Velocity Reviews - Computer Hardware Reviews

Velocity Reviews > Newsgroups > Programming > Python > Re: A thread import problem

Thread Tools

Re: A thread import problem

Dennis Lee Bieber
Posts: n/a
On Wed, 18 Jul 2012 17:03:52 -0600, Bruce Sherwood
<(E-Mail Removed)> declaimed the following in

> The puzzle is that if there is any later import statement in the exec
> source, the exec program halts on that import statement, with no error
> message. I saw a discussion that suggested a need for the statement
> "global math" to make the math import work, but that doesn't fix the
> problem. I've tried with no success various versions of the exec
> statement, with respect to its global and local environment.

"global" is a false trail.

"global" is only meaningful inside a "def" block, where it
identifies the specified name to be module level scope. Otherwise any
assignment statement in the block with the name on the left side forces
the name to be a local name. Note that in the absence of a LHS
assignment, you don't need "global" -- RHS will follow the path of "is
<name> local: yes, retrieve local value; no, is <name> in the module
level: yes, retrieve module level value; no, raise exception"

> Can anyone explain why the math import statement causes a problem?
> Thanks for any advice you can give.
> Bruce Sherwood
> ---------------------------
> The main program:
> from import_test import *
> print('exec this file')
> global math
> from math import sin
> print(sin(3.14159/6))
> -----------------------------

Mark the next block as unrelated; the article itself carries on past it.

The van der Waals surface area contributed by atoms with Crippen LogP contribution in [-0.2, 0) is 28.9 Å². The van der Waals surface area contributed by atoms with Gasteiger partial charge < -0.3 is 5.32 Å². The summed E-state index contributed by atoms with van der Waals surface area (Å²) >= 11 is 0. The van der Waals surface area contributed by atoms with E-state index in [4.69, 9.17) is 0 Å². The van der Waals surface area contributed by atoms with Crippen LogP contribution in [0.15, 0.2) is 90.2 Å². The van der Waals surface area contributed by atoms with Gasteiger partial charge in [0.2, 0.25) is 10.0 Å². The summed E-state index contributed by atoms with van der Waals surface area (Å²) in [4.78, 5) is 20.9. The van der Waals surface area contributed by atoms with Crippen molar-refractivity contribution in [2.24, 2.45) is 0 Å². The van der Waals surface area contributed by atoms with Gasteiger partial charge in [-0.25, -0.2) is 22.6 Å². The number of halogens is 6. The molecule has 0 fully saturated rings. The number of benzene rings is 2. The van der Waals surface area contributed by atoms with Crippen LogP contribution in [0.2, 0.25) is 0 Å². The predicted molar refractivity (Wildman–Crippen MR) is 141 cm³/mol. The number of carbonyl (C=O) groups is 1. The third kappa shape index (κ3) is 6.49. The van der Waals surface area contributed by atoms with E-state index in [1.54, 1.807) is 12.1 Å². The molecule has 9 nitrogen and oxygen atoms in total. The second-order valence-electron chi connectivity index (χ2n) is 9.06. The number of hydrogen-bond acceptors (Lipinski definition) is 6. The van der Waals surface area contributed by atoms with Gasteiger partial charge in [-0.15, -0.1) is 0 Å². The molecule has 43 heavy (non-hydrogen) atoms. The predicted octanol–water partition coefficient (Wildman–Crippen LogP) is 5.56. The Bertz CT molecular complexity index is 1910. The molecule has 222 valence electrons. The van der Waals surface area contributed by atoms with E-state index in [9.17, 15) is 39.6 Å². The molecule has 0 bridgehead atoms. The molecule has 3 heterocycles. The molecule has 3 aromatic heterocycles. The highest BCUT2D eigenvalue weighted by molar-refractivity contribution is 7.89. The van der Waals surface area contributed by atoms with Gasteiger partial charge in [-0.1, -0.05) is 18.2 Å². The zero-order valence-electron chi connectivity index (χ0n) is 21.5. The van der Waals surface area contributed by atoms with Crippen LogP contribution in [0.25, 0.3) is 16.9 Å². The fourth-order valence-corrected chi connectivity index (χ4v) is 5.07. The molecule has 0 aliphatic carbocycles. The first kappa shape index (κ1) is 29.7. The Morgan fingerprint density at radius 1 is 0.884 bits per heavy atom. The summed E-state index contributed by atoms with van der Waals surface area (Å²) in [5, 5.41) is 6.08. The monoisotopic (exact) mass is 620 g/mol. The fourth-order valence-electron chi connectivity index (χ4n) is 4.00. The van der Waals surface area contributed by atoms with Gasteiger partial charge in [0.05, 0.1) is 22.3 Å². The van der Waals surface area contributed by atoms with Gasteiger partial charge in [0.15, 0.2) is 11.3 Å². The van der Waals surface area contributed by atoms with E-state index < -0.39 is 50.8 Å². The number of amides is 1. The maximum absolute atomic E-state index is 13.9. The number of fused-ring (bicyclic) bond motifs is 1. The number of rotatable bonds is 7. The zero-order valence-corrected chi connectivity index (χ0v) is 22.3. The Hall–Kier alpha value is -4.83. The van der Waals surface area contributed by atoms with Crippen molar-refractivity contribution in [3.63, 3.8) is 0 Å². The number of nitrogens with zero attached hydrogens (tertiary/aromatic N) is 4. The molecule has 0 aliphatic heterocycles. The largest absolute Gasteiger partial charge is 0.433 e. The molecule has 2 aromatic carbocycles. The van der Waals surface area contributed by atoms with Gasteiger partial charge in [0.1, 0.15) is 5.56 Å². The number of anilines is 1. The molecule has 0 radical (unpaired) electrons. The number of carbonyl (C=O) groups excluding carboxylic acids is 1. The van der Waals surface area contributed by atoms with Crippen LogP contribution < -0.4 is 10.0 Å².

> Contents of import_test:
> from threading import Thread
> from time import sleep
> import sys
> prog = open(sys.argv[0]).read()
> prog = '#'+prog # comment out the import statement
> print(prog)
> class worker(Thread):
> def run(self):
> print('start thread')
> exec(prog)
> w = worker()
> w.start()
> while True:
> sleep(1)

Given that this is an endless polling loop, you might as well
replace it with


which has the advantage of breaking out of execution if the thread ends,
and doesn't waste CPU time on a sleep call.

Given that your scheme requires being able to modify the program to
invoke your "runner" module in the first place, I'd be looking for a way
to have the program invoke your thread directly...

That would be to put the work inside a "def work(...)", add an "if
__name__ == "__main__": #spawn a thread invoking work()

import threading

def theWork():
import math

if __name__ == "__main__":
wrkr = threading.Thread(target=theWork, args=(), kwargs={})

Basically wrap the file with the "import threading" and "if __name__
== ..." If the program already has an "if __name__ ..." block at the
bottom, change the "if" to a "def worker():", otherwise wrap any naked
executable lines (anything that does more than definition of constants
or scope level global data structures, "class" or "def" statements...

PI = 3.1415926536 #though math.pi exists so why define your own <G>
class Something(object):
def something():

are okay...

if sys.argv[1] == "debug":

should be inside a "def worker()" so that the code only runs when the
worker thread is started.

Secondly: read the first bullet under
(Your import is spawning a thread which then tries to perform an import)

Wulfraed Dennis Lee Bieber AF6VN Removed) HTTP://

Reply With Quote

Thread Tools

Posting Rules
You may not post new threads
You may not post replies
You may not post attachments
You may not edit your posts

BB code is On
Smilies are On
[IMG] code is On
HTML code is Off
Trackbacks are On
Pingbacks are On
Refbacks are Off

Similar Threads
Thread Thread Starter Forum Replies Last Post
Re: A thread import problem Bruce Sherwood Python 0 07-20-2012 06:44 PM
Re: A thread import problem Dieter Maurer Python 0 07-19-2012 08:31 AM
A thread import problem Bruce Sherwood Python 0 07-18-2012 11:03 PM
problem(s) with import from parent dir: "from ../ import sir_robin" per9000 Python 7 02-27-2006 06:36 PM
Problem with import "from omniORB import CORBA, PortableServer" Stefan Seefeld Python 3 04-11-2005 08:54 PM